Backtalk, February 19, 2009

The Dragon or the Snake?

After reading this article and others by Mr. Sascha Matuszak, one can only conclude that he is only interested in smearing China, be it its government, its people, its culture, its food, its anything. I wouldn’t be so dismayed by his articles if he were to give us more in-depth analysis or criticism of the Chinese phenomenon resulting from the open-up policy of Deng Xiao-Ping. Instead all we read about are petty things like people coughing up mucus in the morning or peasants putting up their feet during train rides or how Chinese food is tricky! And it seems like he wants to use any pretext or opportunity to show people his disgust with China or its people.

Frankly, I think he is a racist. Look at the outrageous claims that he makes:

1. “Are the Chinese still locked in the ancient and ridiculous belief that outsiders are dogs incapable of understanding the speech at the high court?”

2. “China today is crude and still very racist after years of anti-everybody communist propaganda.”

I am very disappointed at, an otherwise very informative forum, for hosting a column by a racist like Mr. Matuszak.

(In spite of his supposed years of stay in China, he still does not grasp what is meant by “Laowai.” It is not the equivalent of the “N-word.” It is just a casual way of referring to foreigners.)

~ Roger Chan

Sascha Matuszak replies:

Hello Roger:

Your letter is typical in that it leaves out any words of mine that might refute the claim that I have “racist” tendencies and inflates every comment that agrees with your premise. Here is one quote from my latest column, the one right before I say that some Chinese are crude and racist:

“China is a complex country with more contradictions then you can shake a stick at. Chinese have cultivated hospitality for thousands of years – there is a poem describing almost every aspect of a guest’s visit.”

You may have missed that one. The annoying thing for you must be the truth of both statements.

And you are flat wrong when you say that laowai is only a “casual reference for a foreigner.” Of course it means “foreigner,” but any one of us laowai who have walked down any street outside of the French Concession in Shanghai knows full well how many other meanings it has.

The phenomenon of China’s "Opening Up" is extraordinary, and there are countless GDP stats, glowing business reports, and other fine analyses of the economic miracle. My job is to show the day-to-day reality. I am not racist, I just call it how I see it. And if my column were labeled “An American in America” I am sure I would be getting hate-mail from red-blooded Americans, too.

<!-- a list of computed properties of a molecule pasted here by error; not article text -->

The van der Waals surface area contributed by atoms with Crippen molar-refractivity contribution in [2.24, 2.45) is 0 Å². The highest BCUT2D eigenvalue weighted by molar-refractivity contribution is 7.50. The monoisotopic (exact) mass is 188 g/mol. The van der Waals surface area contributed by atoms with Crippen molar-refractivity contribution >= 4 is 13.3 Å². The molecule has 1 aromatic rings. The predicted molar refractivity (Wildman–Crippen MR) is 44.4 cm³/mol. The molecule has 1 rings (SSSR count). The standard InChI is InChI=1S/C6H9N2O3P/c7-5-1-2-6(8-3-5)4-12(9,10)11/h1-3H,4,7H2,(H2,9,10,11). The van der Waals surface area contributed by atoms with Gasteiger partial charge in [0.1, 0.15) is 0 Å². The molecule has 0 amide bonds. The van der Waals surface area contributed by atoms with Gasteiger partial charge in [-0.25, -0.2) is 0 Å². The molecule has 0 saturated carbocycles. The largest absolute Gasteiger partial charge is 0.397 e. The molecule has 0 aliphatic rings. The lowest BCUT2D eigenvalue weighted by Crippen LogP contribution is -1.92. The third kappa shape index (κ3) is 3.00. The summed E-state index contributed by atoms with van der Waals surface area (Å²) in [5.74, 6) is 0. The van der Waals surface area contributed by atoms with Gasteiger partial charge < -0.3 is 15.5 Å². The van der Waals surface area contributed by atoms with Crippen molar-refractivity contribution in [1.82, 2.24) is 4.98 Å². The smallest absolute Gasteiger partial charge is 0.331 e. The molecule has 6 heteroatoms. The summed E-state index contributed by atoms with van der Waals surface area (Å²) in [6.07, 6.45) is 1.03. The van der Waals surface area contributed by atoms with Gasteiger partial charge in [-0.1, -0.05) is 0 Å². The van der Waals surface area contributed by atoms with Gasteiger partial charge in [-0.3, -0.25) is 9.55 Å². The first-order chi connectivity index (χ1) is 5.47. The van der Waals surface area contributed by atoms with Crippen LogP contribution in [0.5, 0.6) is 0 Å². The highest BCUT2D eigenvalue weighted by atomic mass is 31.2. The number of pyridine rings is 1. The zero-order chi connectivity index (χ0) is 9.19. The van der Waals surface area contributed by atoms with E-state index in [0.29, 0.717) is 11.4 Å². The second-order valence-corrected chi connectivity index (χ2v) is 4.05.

I repeat:

“All this trickery and so much more could be avoided if China would just join us on the world’s stage as both the glorious Dragon it is, and the lowly Snake it and all of us are, at some point or another. A bit of honesty, a bit of courage, and so many problems are brushed away like so much chaff.”

Rune Burdahl’s Backtalk

Thank you for your response to my letter in Backtalk.

According to Norwegian law professor Ståle Eskeland, the U.S. claimed self-defense under UN rules (article 51 presumably). Another law professor, Geir Ulfstein at Oslo University, says that the use of military force demands a Security Council decision.

The ISAF states on their Web site that they have a UN mandate. However, the resolutions (1368 and 1373) … do not mention or authorize the use of military force.

~ Rune Burdahl

Europe: Divorce the US Military

Neil Clark’s excellent piece on Europe neatly and rightly addressed the attempt by European leaders to make Blair the first president of the European Union. Ireland, a small player on the European stage, is in a unique position to stop Blair getting the job. Ireland is the only country that is holding a referendum to approve the new constitution that creates the job of president. If Ireland votes “no” then there will not be a job for Blair. So we should all start working for the no campaign immediately. People outside Ireland can make their contribution by writing to Irish newspapers and politicians.

~ Brian Cluer

War Money

If Congress won’t deny Bush his war money, we can legally start today and tomorrow to deny our tax money to Congress. First, craft for your household the tightest, most self-denying budget you can stand (even if it means oatmeal and peanut-butter sandwiches for all of 2008). Second, divert every cent of your available money into tax-sheltered and tax-deferred vehicles; maximize contributions to all 401k plans; open IRAs for everyone eligible in your household; join an employer health savings account; start educational savings accounts for all eligible minor children, grandchildren, other relatives. Third, stop over-withholding at work; if you normally get a tax refund, increase your number of exemptions for payroll. This will pinch. It might even hurt. But how much are you really willing to suffer to stop this government from killing in your name? If you’re not doing this or something even better, stop talking to me. I’ve had enough of the professional Democrats and their hand-wringing! This can’t wait until November 2008 or January 2009, and certainly not until November 2012, ’16, or ’20.